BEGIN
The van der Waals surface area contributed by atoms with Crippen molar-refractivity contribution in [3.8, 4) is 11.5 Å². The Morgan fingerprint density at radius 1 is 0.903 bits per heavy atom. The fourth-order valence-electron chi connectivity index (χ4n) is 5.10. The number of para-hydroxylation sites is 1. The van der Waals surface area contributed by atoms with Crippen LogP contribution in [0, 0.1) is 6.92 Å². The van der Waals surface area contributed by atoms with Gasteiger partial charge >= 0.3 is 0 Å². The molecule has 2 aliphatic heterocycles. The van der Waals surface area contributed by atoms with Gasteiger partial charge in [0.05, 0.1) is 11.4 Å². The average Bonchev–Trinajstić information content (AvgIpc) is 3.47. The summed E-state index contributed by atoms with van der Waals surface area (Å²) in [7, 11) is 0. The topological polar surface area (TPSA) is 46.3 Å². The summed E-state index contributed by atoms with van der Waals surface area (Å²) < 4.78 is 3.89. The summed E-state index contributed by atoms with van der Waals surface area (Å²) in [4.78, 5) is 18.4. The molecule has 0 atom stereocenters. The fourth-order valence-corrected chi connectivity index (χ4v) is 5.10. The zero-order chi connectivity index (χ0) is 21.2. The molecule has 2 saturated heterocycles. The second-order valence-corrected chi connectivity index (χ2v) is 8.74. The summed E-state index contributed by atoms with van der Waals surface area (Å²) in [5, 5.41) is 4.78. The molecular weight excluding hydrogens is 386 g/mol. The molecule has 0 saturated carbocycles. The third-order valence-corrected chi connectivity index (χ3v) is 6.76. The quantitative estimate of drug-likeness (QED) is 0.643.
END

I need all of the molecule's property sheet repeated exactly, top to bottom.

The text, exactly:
The van der Waals surface area contributed by atoms with Crippen molar-refractivity contribution in [3.8, 4) is 11.5 Å². The Morgan fingerprint density at radius 1 is 0.903 bits per heavy atom. The fourth-order valence-electron chi connectivity index (χ4n) is 5.10. The number of para-hydroxylation sites is 1. The van der Waals surface area contributed by atoms with Crippen LogP contribution in [0, 0.1) is 6.92 Å². The van der Waals surface area contributed by atoms with Gasteiger partial charge >= 0.3 is 0 Å². The molecule has 2 aliphatic heterocycles. The van der Waals surface area contributed by atoms with Gasteiger partial charge in [0.05, 0.1) is 11.4 Å². The average Bonchev–Trinajstić information content (AvgIpc) is 3.47. The summed E-state index contributed by atoms with van der Waals surface area (Å²) in [7, 11) is 0. The topological polar surface area (TPSA) is 46.3 Å². The summed E-state index contributed by atoms with van der Waals surface area (Å²) < 4.78 is 3.89. The summed E-state index contributed by atoms with van der Waals surface area (Å²) in [4.78, 5) is 18.4. The molecule has 0 atom stereocenters. The fourth-order valence-corrected chi connectivity index (χ4v) is 5.10. The zero-order chi connectivity index (χ0) is 21.2. The molecule has 2 saturated heterocycles. The second-order valence-corrected chi connectivity index (χ2v) is 8.74. The summed E-state index contributed by atoms with van der Waals surface area (Å²) in [5, 5.41) is 4.78. The molecular weight excluding hydrogens is 386 g/mol. The molecule has 0 saturated carbocycles. The third-order valence-corrected chi connectivity index (χ3v) is 6.76. The quantitative estimate of drug-likeness (QED) is 0.643.